However, there are observations that suggest wild nature can be present in smaller sites. Species such as plants, insects and birds can find refuge in small sites, even where they are surrounded by cities. Such small sites can also allow wild species to move around the landscape, freely choosing where to grow or forage. Finally, these smaller sites are often closer to the places where people live, and thus more accessible. Ruling out small sites for rewilding could limit the benefits that people could get from such rewilding efforts, such as the benefits to mental health of having access to nature.
3. How much should we be guided by the ecological history of a place to create a wild future for it?
Conservation has a long tradition of restoring ecosystems by identifying a (range of) past ecosystem states and dynamics that existed in a place before human intervention and aiming to move the ecosystem closer to that state. Ecosystem restoration includes not only the restoration of plant and animal communities but can also entail the restoration of disturbance regimes such as fire. To some people, successful rewilding will look very similar to successful restoration. The fundamental argument behind this is that an (appropriate) wild past is the best blueprint for a wild future.
However, recreating a wild past is not possible in many places. Species that have gone globally extinct cannot be reintroduced into their former ranges; and in many places, climate change will alter what ecosystems can persist. Some people argue that this means it is time to embrace ecological novelty: new species establishing in places and rewiring the ecological network. They argue that change is itself an attribute of wild, constantly evolving nature. However, embracing ecological novelty could present a threat to established species, or lead to otherwise unexpected outcomes. In addition, the reorganisation of an ecosystem is itself often shaped by humans – for instance, when a change in land-use limits access for new species – raising questions about how wild this reorganisation can be.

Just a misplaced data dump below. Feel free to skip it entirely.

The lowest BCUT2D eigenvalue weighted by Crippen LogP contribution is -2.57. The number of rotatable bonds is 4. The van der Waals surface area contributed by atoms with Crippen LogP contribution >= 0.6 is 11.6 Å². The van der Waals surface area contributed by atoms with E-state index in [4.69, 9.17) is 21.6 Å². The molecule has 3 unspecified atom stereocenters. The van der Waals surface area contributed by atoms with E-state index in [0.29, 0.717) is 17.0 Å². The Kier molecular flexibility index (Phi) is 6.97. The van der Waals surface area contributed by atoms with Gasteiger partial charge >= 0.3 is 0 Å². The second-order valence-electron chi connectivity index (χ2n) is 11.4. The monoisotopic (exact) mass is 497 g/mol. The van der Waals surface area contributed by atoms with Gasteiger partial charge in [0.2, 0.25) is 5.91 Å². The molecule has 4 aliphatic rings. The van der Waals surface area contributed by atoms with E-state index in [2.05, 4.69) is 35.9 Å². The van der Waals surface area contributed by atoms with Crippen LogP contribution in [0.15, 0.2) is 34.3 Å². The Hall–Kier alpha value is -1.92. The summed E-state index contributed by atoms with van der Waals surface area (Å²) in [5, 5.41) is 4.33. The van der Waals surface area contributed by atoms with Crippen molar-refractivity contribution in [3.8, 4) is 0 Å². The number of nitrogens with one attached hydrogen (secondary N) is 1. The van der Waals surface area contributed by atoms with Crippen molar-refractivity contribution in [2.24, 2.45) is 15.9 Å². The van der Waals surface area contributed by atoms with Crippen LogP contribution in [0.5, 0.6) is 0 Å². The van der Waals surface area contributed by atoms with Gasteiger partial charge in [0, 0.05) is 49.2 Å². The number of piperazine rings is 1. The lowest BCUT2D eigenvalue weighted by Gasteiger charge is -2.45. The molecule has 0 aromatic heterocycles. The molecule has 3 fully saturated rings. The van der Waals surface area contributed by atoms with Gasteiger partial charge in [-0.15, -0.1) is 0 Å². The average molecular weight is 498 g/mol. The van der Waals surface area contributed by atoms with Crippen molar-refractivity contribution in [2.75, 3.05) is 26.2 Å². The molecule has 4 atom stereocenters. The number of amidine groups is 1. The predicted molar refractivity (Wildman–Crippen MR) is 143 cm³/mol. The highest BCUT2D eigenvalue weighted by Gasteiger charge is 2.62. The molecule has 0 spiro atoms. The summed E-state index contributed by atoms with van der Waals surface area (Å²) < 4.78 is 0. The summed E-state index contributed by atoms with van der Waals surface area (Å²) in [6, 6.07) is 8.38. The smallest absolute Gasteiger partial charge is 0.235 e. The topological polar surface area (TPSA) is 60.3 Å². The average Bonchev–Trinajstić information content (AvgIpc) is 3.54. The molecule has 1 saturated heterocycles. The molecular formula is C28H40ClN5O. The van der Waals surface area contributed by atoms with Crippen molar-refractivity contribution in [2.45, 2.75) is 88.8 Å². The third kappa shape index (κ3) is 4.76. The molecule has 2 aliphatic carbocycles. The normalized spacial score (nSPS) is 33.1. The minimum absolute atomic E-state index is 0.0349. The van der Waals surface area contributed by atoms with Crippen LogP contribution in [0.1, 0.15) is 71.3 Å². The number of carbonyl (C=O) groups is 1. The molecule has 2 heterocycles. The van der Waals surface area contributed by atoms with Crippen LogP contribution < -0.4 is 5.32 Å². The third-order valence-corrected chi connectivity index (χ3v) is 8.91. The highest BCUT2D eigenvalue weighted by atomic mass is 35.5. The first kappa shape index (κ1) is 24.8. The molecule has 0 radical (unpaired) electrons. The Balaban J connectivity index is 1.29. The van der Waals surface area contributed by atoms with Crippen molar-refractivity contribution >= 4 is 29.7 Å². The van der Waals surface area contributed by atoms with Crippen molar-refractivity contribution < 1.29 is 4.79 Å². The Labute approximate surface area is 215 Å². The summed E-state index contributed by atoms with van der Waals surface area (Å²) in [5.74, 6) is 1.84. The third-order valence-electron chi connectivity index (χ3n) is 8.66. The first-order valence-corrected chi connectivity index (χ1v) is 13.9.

Converging on a rewilding consensus
How can we reach a consensus on what ’wild’ is and move rewilding policies forward in the face of these disagreements? The answers to each of these three questions will vary widely between stakeholders (including farmers, environmental policy makers, conservationists and private citizens), so it will be important to identify shared ground. To formulate rewilding policies, project stakeholders will have to agree on the following:
- What people can and cannot do in rewilded sites without compromising the ability of other species to thrive.
- The limits that space constraints impose on wild nature in a given place (and whether those limits can be expanded.
- What the past of a place can tell us about how it could look like in the future, and how this will be shaped by future climate and the arrival of new species.
Settling these questions in a way that is agreeable to all interest groups will require facilitating an active debate. Ultimately, what rewilding will mean for the UK should be shaped by the values of everyone who lives in and interacts with its ecosystems.
This Imperial Story explores the importance of biodiversity, explains why we should protect it and what individuals and governments can do to help.
Dr Rikki Gumbs, who completed his PhD at Imperial in 2020 and now works with the Zoological Society of London to prioritise biodiversity for conservation action, discusses the current status of global biodiversity policy, providing insight on recent failures and successes of biodiversity conservation.